Timothy Dwight, eighth President of Yale, traveled widely in the Northeast for more than 20 years before his death in 1817. His observations were posthumously published as Travels in New England and New York. For all its loose organization, pomposity and 'droning sameness' of style, the text reveals an extraordinary range of observation and a deep awareness of literary and philosophical approaches to landscape. In characteristically eighteenth-century fashion, he sees the aesthetic and the moral as inextricably linked. Travels constitutes a deeply tendentious and supremely ideological reading of landscape as Dwight seeks to refute the claims of condescending Europeans and reveal the supremacy of New England religion and culture, as guaranteed by freehold land and the properly regulated worship of an established church. Dwight's landscape ideal symbolically controls potentially irreligious and unruly people using several inflections of neoclassical visual aesthetics, including the framing and spatial bounding of the picturesque and the insertion of elite leaders in country seats and cities, marked off by signs of architecture and refinement. This fusion of the moral and the aesthetic amounts to an aesthetic disciplining of the landscape. In Dwight's text we also glimpse a distinctly Calvinist and Federalist landscape ideal, which differs in some ways from the symbolic landscape of agrarian republicanism.
Keywords: Timothy Dwight; aesthetic; landscape
Over the past two centuries elaboration of specialized aesthetic languages has dissociated the 'beautiful' and the 'moral' (Eagleton 1990) with profound consequences for our idea of landscape. To declare that a landscape is beautiful and consequently that it is morally good would be problematic in everyday discourse, where beautiful scenery has receded to the margins of life, to be consumed by the 'tourist gaze' (Baerenholdt et al. 2004). The aversion of positivism to both moral evaluation and subjective aestheticism has rendered it hard, and perhaps even embarrassing, to link landscapes and beauty in analytical discourses of geography (Smith 1992), while in contemporary landscape studies such a linkage is understood as an ideological claim, inviting analysis of the relations of power, partiality and exclusion such landscape readings express (e.g. W. Mitchell 1994; Cosgrove 1998).
At the end of the eighteenth century things stood differently. The ancient unity of the good and the beautiful ran through the neoclassical aesthetics of Burke, Hutcheson, Shaftesbury, Hume, and Kant (Eagleton 1990; Norton 1995; Cold 2000). Thus to take an aesthetic turn in elite or popular discourses of the time--to remark on beauty in a landscape, for example--was tacitly to claim a moral high ground, to imply that goodness was somewhere close at hand. In a specifically Calvinist view the connection was even more pointed, for might not the marks of election 'legible' virtue--be seen on the land as well as in the lives of people? And in a world under threat from infidelity, from democracy, from Jacobins and Jeffersonians, from unruly immigrants, cosmopolitans, disestablishmentarians and from the wrong-headed condescension of European observers--might not vindication and reassurance be read from a landscape which inscribed the march of improvement, Christian civilization, and an established church across New England and New York? Such was the hope of Timothy Dwight, eighth President of Yale, "moral legislator" (Fitzmier 1998), "crafty politician" (Lee, 1962), and "representative Federalist crank" (Grasso 1999).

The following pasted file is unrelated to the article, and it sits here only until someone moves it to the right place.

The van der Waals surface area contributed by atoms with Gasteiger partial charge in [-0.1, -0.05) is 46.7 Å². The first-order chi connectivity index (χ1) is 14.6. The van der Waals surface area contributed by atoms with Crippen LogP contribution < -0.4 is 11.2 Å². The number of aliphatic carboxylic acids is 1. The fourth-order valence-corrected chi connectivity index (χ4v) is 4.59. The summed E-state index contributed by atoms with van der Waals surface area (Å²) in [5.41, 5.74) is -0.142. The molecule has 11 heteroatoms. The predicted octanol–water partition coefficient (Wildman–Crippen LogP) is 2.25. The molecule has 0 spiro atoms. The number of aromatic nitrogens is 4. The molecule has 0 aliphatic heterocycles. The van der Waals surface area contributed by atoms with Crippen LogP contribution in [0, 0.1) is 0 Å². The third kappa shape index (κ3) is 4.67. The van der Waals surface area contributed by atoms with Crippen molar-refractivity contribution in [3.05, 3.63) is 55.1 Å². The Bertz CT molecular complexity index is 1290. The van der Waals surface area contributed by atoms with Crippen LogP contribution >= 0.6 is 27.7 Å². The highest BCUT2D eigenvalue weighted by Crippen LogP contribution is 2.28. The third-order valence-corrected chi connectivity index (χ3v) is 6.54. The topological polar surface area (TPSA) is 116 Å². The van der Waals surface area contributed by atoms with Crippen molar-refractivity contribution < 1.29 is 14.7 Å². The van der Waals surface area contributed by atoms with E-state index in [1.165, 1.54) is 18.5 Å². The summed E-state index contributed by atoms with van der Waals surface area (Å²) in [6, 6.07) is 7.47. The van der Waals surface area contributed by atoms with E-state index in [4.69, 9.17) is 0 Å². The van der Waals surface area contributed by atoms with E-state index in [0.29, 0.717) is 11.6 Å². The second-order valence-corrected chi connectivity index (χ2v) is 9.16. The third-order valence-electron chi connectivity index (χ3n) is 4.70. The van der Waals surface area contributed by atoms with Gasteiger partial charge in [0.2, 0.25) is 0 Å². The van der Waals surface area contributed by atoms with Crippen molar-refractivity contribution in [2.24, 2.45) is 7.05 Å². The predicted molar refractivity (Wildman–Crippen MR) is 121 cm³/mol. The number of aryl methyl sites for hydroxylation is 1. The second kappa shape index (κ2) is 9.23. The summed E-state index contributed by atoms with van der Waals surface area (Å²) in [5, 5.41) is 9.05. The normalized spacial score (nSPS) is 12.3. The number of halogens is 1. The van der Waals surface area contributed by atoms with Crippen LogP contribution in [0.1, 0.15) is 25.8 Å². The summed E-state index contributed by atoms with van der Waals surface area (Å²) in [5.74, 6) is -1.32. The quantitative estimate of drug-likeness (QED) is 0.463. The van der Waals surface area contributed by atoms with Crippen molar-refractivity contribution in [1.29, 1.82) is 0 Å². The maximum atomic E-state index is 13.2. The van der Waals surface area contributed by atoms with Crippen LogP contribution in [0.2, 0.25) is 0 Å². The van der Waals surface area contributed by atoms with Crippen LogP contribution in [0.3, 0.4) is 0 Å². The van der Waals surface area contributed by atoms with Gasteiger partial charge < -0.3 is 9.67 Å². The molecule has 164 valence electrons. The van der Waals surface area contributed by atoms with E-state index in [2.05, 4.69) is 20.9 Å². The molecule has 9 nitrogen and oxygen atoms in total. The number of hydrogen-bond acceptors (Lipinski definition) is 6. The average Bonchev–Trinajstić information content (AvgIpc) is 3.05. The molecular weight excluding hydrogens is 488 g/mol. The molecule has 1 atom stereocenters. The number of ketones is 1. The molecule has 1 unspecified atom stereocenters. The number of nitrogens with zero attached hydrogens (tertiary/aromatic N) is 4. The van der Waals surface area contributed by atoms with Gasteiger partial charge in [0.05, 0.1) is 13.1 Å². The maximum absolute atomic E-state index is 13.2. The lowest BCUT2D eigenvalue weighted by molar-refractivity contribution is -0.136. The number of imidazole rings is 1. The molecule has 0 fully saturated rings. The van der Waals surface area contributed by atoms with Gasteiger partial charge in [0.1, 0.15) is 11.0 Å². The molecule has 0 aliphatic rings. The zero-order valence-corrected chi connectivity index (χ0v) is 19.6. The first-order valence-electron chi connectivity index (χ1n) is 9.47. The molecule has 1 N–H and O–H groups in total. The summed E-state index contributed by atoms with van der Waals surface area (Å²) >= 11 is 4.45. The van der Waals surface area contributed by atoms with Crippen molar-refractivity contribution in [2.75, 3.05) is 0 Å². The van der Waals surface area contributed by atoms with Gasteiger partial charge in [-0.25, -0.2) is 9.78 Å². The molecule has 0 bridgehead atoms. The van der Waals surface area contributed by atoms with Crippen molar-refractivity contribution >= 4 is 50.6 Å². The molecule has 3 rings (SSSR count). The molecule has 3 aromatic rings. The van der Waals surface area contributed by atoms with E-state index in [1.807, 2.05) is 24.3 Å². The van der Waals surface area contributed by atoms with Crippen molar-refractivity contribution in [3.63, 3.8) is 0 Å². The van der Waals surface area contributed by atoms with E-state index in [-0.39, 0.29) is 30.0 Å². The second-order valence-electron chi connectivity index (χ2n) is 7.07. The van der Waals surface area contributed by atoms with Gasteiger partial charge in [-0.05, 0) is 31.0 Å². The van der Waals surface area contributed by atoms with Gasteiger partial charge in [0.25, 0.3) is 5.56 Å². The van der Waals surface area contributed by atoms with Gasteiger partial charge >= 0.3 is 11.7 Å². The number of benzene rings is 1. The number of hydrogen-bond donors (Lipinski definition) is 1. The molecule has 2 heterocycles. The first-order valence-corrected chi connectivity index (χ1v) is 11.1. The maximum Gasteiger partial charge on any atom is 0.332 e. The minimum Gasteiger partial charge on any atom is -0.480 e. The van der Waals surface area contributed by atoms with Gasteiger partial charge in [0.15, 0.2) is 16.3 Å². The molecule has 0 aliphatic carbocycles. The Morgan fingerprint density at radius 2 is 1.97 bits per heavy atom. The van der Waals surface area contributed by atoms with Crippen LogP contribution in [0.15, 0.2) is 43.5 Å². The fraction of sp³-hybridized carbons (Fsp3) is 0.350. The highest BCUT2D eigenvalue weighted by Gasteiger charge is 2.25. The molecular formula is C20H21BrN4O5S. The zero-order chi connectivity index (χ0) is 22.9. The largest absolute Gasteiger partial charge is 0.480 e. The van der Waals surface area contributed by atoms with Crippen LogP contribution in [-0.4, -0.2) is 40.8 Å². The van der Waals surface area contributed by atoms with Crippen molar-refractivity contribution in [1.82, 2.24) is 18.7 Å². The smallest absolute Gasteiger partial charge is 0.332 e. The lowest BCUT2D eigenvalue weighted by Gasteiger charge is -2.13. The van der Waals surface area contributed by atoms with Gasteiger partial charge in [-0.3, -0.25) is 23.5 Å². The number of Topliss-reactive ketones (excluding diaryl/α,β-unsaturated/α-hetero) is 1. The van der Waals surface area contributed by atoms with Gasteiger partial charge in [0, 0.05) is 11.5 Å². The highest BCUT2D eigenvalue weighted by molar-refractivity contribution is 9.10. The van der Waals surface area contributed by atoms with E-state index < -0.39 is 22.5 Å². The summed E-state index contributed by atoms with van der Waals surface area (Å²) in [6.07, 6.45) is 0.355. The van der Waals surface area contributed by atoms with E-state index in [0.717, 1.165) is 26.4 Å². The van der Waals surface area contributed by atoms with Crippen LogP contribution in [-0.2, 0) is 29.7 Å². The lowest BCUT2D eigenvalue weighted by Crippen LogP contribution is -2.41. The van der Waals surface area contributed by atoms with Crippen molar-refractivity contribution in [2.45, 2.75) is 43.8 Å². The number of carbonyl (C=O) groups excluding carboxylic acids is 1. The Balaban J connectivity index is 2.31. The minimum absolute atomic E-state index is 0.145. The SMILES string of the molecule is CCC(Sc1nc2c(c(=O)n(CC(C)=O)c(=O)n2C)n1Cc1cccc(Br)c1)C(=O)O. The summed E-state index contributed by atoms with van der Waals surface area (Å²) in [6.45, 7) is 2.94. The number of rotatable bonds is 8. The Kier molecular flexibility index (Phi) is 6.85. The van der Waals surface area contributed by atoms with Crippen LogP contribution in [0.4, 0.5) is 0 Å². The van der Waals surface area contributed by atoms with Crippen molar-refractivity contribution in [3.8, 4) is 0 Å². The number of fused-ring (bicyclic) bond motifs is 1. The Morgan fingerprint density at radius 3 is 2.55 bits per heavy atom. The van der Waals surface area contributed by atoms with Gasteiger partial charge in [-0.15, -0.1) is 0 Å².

Dwight was a Federalist, a theologian and authoritative intellectual voice in New England in the early Republic. His account of roughly 20,000 miles of travel between 1796 and 1815 was published posthumously as Travels in New England and New York (1821-1822). It constitutes one of the earliest detailed accounts of the post-Revolutionary landscape of the Northeast. The wealth of empirical information in this text has been exploited by Meinig (e.g. 1993), Schein (1991), and many other historical geographers, while Dwight's careful accounts of the physical landscape long ago caught the attention of physical geographers (e.g. Brigham 1914). The present object is to look at Travels in a different light.
Biographical, historical, and literary accounts (some of which we shall outline below) agree that Dwight's project was one of symbolic control, as he wrote out his anxieties and sought symbolically to discipline the messy, dynamic, democratic world of the new Republic to his reactionary, almost theocratic view of society, which was rooted in an idealized and selective reading of Puritan history. Indeed, although the text of Travels' is well-informed, wide ranging and factually reliable, the most striking aspect of Dwight's tone is his incessant, magisterial and moralizing 'appraisal' of the landscape. His reading and writing of the land, in short, is profoundly ideological. It is fundamentally a disciplinary construction of landscape which Dwight reads socially (affirming a social hierarchy deferential to elites), politically (in Federalist terms, opposing Jefferson, Democratic-Republicanism, and populism), and religiously (defending the hegemony of the established Congregational-Presbyterian church). Moreover, his writing draws heavily on pictorial tropes and routinely conflates aesthetic with moral judgments.